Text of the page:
In the last two years, Birmingham Pride Trust has contributed more than £85,000 to 22 Midlands-based charities. Midlands Zone spoke to Birmingham Pride Trust board member, Steve Ball, to find out more...
How did you first get involved in Birmingham Pride Trust?
I’m something of a Pride veteran, having been part of the Birmingham Pride organising committee back in the late 1990s. Bill Gavan, who ran Subway City, was Chair, and we had great fun creating something new and exciting for the city.
And how did you get involved in awarding the grants?
A couple of years ago, Lawrence Barton approached myself, Steve Bedser and Karen Creavin and asked us to form a panel and develop a mechanism for allocating the surplus from Birmingham Pride to community groups. We were keen to establish a ‘light touch’ application process that was accessible to everyone. We established four priorities for support; young LGBT people, elders within the LGBT community, LGBT families and LGBT people with specific health conditions.
That’s quite a diverse group. What made you prioritise them?
We wanted to make sure that funds went to the sections of our community that are not always visible at Pride or in the Gay Village but are in need of additional support and resources.
Were there any projects that particularly stood out?
Too many to mention. We weren’t able to fund all of the projects that applied, but we were struck by the dedication and commitment of the people we met when we interviewed the shortlisted applicants. Some of the projects we funded are ‘performing arts’-based; Dan Hagley led a developmental workshop for his play, Beautiful Boy, which explores the impact of homophobia on a young gay lad and the people who love him.
Rainbow Voices LGBT choir's grant enabled them to commission a professional composer and lyricist to create a new anthem, Diversity And Harmony, and a professionally designed exhibition celebrating their first 20 years, featuring quotes, photos, memories and memorabilia provided by members past and present.
A grant to Birmingham Open Media enabled a major collaboration with queer artist Gemma Marmalade, complemented by an off-site performance at last year’s Birmingham Pride, during which Ms Marmalade performed 'queer pheromone testing' on thousands of willing participants, engaging the public in lively conversations about the relevance of science research and LGBTQ culture.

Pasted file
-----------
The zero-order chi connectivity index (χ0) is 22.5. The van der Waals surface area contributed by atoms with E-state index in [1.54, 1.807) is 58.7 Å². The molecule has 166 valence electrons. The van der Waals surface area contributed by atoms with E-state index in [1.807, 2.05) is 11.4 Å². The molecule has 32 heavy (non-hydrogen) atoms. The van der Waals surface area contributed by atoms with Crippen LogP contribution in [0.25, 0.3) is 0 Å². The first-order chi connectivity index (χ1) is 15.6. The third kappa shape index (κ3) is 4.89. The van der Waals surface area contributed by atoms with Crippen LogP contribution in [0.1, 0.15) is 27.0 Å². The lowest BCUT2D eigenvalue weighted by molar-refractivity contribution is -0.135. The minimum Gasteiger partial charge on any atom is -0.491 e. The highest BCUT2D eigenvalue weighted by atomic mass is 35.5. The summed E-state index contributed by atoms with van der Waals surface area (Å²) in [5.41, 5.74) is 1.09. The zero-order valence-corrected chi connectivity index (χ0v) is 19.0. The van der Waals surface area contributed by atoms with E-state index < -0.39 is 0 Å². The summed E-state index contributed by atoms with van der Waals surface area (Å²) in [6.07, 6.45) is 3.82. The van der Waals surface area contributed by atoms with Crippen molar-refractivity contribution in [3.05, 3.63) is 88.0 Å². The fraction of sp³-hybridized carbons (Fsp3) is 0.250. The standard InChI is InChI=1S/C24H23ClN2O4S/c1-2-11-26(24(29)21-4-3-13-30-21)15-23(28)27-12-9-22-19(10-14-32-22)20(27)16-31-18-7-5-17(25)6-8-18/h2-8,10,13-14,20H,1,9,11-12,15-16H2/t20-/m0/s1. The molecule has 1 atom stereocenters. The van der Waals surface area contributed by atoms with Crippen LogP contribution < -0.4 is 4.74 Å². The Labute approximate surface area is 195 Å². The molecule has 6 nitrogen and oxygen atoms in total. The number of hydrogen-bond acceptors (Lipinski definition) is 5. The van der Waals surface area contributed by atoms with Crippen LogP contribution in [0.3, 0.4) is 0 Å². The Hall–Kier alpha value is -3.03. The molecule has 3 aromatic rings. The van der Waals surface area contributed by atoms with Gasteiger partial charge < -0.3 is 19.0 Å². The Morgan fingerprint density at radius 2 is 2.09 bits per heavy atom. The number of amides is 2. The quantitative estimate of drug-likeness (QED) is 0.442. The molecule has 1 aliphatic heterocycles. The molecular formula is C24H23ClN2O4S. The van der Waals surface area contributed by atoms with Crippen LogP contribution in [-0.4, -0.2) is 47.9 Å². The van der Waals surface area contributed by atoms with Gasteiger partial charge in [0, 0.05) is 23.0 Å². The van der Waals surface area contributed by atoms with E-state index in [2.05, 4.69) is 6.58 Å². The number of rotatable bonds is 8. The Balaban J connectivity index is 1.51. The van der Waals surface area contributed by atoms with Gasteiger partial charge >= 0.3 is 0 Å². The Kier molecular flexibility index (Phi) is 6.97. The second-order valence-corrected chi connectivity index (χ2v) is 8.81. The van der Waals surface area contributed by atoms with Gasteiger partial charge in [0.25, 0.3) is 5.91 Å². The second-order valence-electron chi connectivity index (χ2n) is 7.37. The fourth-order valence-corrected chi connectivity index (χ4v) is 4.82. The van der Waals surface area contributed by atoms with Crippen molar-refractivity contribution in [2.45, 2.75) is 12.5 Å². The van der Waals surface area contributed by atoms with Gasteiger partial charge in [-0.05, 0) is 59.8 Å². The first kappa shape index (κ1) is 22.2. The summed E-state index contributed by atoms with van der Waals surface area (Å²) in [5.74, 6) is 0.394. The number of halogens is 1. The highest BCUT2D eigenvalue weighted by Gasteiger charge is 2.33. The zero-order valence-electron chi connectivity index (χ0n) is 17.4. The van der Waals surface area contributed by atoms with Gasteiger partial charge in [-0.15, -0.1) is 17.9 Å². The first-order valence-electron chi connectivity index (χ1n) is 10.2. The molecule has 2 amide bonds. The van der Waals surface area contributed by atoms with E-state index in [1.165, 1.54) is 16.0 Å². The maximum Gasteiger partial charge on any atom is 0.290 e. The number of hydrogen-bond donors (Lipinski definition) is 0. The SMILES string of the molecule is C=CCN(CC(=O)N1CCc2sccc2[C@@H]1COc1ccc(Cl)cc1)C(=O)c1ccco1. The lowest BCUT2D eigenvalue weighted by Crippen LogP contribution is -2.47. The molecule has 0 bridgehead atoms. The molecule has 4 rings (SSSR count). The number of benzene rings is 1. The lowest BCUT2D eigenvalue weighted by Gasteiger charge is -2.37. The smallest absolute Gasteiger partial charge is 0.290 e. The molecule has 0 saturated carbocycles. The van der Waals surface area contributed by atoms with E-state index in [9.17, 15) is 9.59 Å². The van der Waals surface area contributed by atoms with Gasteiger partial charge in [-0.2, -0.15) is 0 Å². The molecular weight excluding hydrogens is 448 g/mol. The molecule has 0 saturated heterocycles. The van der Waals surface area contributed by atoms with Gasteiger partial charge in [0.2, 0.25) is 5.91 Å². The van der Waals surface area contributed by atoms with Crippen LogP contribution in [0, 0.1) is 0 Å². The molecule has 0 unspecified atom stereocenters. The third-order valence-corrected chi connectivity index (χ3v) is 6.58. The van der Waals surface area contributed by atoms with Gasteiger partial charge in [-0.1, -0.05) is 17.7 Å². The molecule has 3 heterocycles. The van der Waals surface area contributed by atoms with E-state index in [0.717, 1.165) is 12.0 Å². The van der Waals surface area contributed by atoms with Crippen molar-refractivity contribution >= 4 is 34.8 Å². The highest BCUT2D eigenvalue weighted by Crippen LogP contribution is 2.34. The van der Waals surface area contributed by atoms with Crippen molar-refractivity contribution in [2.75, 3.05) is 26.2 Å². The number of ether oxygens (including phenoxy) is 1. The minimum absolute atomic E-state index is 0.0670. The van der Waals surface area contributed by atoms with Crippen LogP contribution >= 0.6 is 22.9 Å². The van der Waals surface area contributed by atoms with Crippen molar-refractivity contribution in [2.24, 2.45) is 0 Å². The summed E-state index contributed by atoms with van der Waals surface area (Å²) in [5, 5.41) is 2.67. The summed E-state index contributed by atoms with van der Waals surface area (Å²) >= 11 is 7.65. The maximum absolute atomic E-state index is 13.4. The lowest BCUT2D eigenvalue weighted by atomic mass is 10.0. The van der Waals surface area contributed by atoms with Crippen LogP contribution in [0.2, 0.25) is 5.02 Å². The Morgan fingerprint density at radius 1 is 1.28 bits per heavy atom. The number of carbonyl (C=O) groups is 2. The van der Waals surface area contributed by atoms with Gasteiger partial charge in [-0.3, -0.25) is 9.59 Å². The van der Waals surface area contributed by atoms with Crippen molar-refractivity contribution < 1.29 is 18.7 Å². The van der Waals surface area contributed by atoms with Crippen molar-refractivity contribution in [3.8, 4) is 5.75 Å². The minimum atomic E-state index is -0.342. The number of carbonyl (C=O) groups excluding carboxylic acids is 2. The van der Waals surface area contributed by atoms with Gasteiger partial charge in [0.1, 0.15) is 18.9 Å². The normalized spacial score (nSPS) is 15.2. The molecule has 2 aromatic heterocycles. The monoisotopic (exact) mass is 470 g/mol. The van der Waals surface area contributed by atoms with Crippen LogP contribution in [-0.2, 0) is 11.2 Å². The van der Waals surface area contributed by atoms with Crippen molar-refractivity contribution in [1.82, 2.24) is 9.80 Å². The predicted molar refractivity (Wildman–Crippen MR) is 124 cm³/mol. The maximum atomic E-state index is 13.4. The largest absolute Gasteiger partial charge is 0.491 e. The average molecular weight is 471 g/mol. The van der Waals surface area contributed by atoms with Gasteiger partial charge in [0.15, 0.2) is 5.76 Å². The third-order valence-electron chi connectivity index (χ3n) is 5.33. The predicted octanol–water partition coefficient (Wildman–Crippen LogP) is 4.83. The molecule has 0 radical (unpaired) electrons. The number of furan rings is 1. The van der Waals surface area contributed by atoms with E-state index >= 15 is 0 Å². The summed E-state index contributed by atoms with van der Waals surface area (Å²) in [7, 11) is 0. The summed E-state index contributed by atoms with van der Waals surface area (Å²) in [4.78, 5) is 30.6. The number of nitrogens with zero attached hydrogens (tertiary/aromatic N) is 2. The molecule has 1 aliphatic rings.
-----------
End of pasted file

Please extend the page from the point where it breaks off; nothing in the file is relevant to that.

The grant to Pink Sou'westers social network enabled them to continue to provide a variety of affordable, inclusive events for LGBTs across a wide age range who’re looking for social activities outside the bars and clubs. Events have included everything from Laser Quest to mini-golf, curry nights and visits to museums and heritage sites.
Other grants were awarded to groups of people who are particularly vulnerable, including SIFA Fireside, an organisation based in Digbeth that works with homeless people and those in alcohol recovery. The award enabled them to establish a counselling service targeted at people in the LGBT community.
Funding also enabled the X2Y youth group in Wolverhampton to continue for a full year helping young people to feel less isolated and gain improved self-esteem, confidence and increased knowledge of LGBT issues.
A grant enabled the LGBT Network in Wolverhampton to support over 100 LGBT people with mental health issues. Their service, Empower, has literally been a lifeline for some.
The Journey LGBT Asylum Seekers Group were also supported. They provide a refuge of safety where LGBT people can be honest about their sexuality, talk about their ordeals and find friendship and mutual support. They’ve stopped six people from being deported, preventing them from having to return to their home countries, where they would be imprisoned or killed.
What of the future?
I hope that people will continue to support Birmingham Pride, not just to celebrate and have a good time over the festival weekend, but to enable the proceeds of the event to benefit the region’s diverse LGBT communities all year round. It’s something we should all take Pride in.